Normal People by Sally Rooney

Ok, yes, I finally caved to the hoards of Glossier-wearing, Man Repeller-obsessed NYC cool girls and picked up Sally Rooney’s sophomore novel, Normal People. Don’t worry, I didn’t buy it just for the gram (but I did post a picture of it, in case you’re curious), I bought it for “research,” which is code for “Dad, I really want to visit Ireland.” Plus, when an author is called “Salinger for the Snapchat generation” I feel an obligation, as a member of said generation, to give it a chance.

When Rooney’s editor called her “Salinger for the Snapchat generation” I think they were referring to the fact that reading Salinger feels like a status symbol. It says, “See? I’m cultured. I only checked SparkNotes once during 10th grade English.” I’ve only read Nine Stories and my biggest claim to fame is that he mentioned my school by name in Catcher in the Rye. I’m not any sort of literary expert, but I think calling people phonies and posting your vacation read on Instagram is pretty much the same thing.

Here’s the best part: Rooney’s characters mock this cultural charade in their very book. When discussing book readings, protagonist Connell says, “It was culture as class performance, literature fetishized for its ability to take educated people on false emotional journeys, so that they might afterwards feel superior to the uneducated people whose emotional journeys they liked to read about.” I have a feeling he and Holden would be two peas in a pod.

Continue reading

The Gilded Wolves by Roshani Chokshi

I’ve grown as a reader since the time I read Roshani Chokshi’s The Star-Touched Queen. This bittersweet realization came to me while reading her latest, The Gilded Wolves. Fantasy novels have always been a favorite of mine because of the vivid worlds they allow me to dive into, which is why I loved Chokshi’s debut. Unfortunately, three years later, her fifth novel falls flat.

“History is a myth shaped by the tongues of conquerors.” 

I am not a fan of overly-poetic prose, especially when it’s hiding simple meanings. It leads me to skim and takes me out of the story because the writing feels juvenile. For instance, the sentence above basically expresses the common saying “history was written by the winners,” but wraps it in overly loquacious phrasing (see- I can write with SAT words, too!), which makes it feel like the writer is trying to prove their skills. I wish they would display their story-telling abilities in ways other than whipping out a thesaurus, because everyone can do that. Writers I love tend to show their skill instead of telling us all about it. As a thirteen year old, I appreciated the vocabulary practice. As a sixteen year old, not so much.

Continue reading

Why We Broke Up by Daniel Handler

As soon as you pick up Why We Broke Up, you can tell it’s something special. Its thick pages that seem more suited to coffee table photography books make the book feel ridiculously heavy for only 350 pages. But, these pages are worth it: a quick flip through reveals beautiful illustrations by Maira Kalman before each chapter. Kalman also illustrated the dust jacket and the physical cover underneath it. Furthermore, instead of reviews on the back cover, there’s breakup stories from famous authors, such as Neil Gaiman, Brian Selznick, Sara Shepard, and more. This endearing quirkiness is essential to the atmosphere of the book, which at times feels uncomfortably authentic, like snooping through someone’s diary and discovering a bombshell.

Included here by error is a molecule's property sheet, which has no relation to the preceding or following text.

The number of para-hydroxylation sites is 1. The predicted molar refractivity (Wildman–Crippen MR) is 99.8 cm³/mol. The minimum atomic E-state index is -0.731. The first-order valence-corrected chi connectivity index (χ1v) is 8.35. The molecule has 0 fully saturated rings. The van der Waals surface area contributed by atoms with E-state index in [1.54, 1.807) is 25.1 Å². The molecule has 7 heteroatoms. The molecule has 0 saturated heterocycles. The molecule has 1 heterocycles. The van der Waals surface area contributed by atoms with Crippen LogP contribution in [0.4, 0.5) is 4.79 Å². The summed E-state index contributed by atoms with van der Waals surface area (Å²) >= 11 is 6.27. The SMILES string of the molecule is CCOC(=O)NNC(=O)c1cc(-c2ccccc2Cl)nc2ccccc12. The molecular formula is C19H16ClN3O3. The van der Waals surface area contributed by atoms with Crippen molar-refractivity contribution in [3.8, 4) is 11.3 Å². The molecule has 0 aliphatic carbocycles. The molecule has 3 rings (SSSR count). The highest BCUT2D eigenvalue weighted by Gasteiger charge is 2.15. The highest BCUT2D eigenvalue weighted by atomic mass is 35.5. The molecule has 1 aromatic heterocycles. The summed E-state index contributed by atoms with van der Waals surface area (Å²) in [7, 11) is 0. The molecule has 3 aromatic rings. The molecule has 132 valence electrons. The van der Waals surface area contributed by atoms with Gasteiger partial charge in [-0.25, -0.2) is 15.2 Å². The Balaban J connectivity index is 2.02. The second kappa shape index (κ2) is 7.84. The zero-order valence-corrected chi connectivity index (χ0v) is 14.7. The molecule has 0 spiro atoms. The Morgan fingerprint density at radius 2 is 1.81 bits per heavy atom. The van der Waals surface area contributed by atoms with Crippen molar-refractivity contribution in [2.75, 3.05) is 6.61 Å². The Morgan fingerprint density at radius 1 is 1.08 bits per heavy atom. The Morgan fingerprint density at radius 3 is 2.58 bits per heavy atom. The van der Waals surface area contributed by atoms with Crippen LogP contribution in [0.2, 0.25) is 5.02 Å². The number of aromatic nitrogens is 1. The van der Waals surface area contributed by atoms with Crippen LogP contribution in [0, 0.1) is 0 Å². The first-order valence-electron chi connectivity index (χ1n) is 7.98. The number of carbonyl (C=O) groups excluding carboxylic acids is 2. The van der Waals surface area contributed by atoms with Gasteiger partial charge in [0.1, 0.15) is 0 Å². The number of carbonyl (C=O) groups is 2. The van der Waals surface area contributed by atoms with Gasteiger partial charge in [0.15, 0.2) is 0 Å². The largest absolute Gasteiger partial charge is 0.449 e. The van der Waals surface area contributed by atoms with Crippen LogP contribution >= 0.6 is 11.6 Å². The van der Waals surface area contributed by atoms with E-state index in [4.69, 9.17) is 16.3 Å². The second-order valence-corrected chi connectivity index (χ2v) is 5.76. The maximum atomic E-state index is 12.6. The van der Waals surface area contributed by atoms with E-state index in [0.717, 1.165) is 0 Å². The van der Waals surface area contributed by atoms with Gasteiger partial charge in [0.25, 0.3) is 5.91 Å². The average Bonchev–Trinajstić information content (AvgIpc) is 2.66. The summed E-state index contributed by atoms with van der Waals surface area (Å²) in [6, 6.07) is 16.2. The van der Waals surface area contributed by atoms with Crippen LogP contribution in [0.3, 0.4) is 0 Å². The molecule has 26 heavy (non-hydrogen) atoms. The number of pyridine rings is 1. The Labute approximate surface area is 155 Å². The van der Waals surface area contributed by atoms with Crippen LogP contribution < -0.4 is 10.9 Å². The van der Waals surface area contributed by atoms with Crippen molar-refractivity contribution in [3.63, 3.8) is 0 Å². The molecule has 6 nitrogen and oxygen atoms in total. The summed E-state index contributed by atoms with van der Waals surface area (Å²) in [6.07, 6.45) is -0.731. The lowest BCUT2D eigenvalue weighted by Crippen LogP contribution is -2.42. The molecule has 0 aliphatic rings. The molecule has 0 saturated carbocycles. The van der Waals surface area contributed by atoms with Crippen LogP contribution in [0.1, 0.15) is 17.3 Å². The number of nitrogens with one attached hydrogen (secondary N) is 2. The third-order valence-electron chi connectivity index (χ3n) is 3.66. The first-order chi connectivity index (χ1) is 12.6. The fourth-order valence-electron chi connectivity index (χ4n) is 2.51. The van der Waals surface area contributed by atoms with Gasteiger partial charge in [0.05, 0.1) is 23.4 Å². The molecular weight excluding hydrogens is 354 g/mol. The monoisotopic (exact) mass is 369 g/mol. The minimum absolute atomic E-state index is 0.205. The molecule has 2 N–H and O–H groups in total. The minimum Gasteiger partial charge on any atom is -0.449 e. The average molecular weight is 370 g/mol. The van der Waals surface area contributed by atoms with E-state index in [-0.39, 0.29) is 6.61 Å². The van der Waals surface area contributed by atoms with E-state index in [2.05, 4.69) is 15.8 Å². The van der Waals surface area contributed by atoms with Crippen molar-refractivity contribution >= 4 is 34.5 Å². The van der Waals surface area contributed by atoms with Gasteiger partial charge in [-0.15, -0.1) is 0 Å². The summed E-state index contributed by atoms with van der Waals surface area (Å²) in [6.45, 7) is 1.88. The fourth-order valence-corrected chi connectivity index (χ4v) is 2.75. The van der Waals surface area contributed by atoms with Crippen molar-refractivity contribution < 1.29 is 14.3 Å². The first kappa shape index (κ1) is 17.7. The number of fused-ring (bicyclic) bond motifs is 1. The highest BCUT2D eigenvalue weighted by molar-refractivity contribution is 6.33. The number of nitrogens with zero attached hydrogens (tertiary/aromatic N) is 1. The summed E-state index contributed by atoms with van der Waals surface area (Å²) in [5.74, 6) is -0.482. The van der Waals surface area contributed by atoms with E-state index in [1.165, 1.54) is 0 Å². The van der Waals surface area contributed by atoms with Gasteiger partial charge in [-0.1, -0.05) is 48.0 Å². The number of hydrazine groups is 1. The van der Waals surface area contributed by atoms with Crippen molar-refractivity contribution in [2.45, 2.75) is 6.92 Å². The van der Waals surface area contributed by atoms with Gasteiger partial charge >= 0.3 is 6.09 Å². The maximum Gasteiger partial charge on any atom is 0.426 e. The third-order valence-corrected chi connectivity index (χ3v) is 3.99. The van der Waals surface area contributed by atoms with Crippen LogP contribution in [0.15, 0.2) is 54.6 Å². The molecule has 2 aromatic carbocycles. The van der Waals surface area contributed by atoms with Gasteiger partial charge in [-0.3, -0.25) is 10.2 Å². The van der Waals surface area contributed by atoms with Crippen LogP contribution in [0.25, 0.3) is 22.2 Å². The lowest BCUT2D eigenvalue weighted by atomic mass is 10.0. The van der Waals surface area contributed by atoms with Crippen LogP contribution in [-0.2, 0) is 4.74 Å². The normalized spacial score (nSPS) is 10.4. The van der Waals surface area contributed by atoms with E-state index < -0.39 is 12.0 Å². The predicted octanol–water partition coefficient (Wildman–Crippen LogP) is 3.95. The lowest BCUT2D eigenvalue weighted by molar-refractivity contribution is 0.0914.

This strangeness is best made sense of by considering author Daniel Handler, better known as Lemony Snicket. A Series of Unfortunate Events, his beloved children’s series is fantastically bizarre (as is its Netflix adaptation) and was one of my favorites in elementary school. After reading A Series of Unfortunate Events, I thought I was well prepared for his quirks when I began Why We Broke Up. I was sorely mistaken.

“The thing with your heart’s desire is that your heart doesn’t even know what it desires until it turns up. Like a tie at a tag sale, some perfect thing in a crate of nothing, you were just there, uninvited, and now suddenly the party was over and you were all I wanted. I hadn’t even been looking, not for you, and now you were my heart’s desire.” 

Continue reading

Ninth House by Leigh Bardugo

Only at Yale is it possible to ward off malevolent ghosts by reciting Horace. Such is the premise of Leigh Bardugo’s newest novel, her first foray away from Ravka, the fantasy world she created in 2012. I consider myself a Bardugo superfan. I’ve written rave reviews of everything she’s written. But, because Ninth House was such a radical departure from her norm, I was a little nervous to pick it up. Luckily, excitement overpowered me because Bardugo’s writing coincided with my life in a way that was previously impossible: I am doing college visits this summer and Yale is on my list. So, with mixed feelings, I picked Ninth House up.

If there’s one thing Bardugo has mastered it’s setting. She attended Yale in the 1990’s and her time at the school is reflected through loving descriptions of everything from the library to the cafeteria line. My favorite aspect was her biting descriptions of secret societies, which, as I discovered after a Wikipedia wormhole, are all totally real. It’s also notable that Bardugo manages to shy away from any type of “wealth porn” unlike similar novels set at other prestigious institutions. Sure, there are vibrant descriptions of the dining hall’s priceless stained glass windows, but the racist scenes of plantation life the depict is highlighted, too. This step away from glorification made Bardugo’s descriptions both more vivid and likable.

Darlington liked to say that dealing with ghosts was like riding the subway: Do not make eye contact. Do not smile. Do not engage. Otherwise, you never know what might follow you home.

Continue reading

The Power by Naomi Alderman

The first half of Naomi Alderman’s The Power reads like a feminist revenge fantasy. Teenage girls suddenly have the power to electrocute people through touch. Even better, they can transfer this power to older women. The societal tables have turned and women now hold power over men. This flip, especially in a reality where my fundamental rights, such as access to healthcare, are being stripped away by sexist politicians, feels scarily gratifying. Alderman leans into this feeling to weave a story about gender that, despite the wealth of great feminist novels, has never been told before.

“It doesn’t matter that she shouldn’t, that she never would. What matters is that she could, if she wanted. The power to hurt is a kind of wealth.”